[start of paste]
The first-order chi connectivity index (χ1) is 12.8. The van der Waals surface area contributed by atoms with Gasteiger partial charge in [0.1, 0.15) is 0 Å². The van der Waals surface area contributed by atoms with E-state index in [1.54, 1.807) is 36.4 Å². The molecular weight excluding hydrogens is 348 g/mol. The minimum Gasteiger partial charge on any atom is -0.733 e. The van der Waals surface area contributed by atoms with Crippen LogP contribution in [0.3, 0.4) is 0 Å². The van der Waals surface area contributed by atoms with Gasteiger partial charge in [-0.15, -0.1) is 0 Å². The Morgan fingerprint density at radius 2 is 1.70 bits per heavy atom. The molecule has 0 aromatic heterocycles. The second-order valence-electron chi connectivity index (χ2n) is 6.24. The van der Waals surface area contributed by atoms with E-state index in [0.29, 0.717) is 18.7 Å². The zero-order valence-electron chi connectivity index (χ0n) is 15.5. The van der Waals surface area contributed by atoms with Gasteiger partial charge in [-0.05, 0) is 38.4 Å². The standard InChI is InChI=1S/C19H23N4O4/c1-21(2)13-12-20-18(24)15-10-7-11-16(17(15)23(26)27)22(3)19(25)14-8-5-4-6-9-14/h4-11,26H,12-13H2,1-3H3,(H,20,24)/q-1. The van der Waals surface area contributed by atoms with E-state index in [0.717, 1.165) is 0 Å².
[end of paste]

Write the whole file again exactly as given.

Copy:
The first-order chi connectivity index (χ1) is 12.8. The van der Waals surface area contributed by atoms with Gasteiger partial charge in [0.1, 0.15) is 0 Å². The van der Waals surface area contributed by atoms with E-state index in [1.54, 1.807) is 36.4 Å². The molecular weight excluding hydrogens is 348 g/mol. The minimum Gasteiger partial charge on any atom is -0.733 e. The van der Waals surface area contributed by atoms with Crippen LogP contribution in [0.3, 0.4) is 0 Å². The van der Waals surface area contributed by atoms with Gasteiger partial charge in [-0.15, -0.1) is 0 Å². The Morgan fingerprint density at radius 2 is 1.70 bits per heavy atom. The molecule has 0 aromatic heterocycles. The second-order valence-electron chi connectivity index (χ2n) is 6.24. The van der Waals surface area contributed by atoms with E-state index in [0.29, 0.717) is 18.7 Å². The zero-order valence-electron chi connectivity index (χ0n) is 15.5. The van der Waals surface area contributed by atoms with Gasteiger partial charge in [-0.05, 0) is 38.4 Å². The standard InChI is InChI=1S/C19H23N4O4/c1-21(2)13-12-20-18(24)15-10-7-11-16(17(15)23(26)27)22(3)19(25)14-8-5-4-6-9-14/h4-11,26H,12-13H2,1-3H3,(H,20,24)/q-1. The van der Waals surface area contributed by atoms with E-state index in [0.717, 1.165) is 0 Å².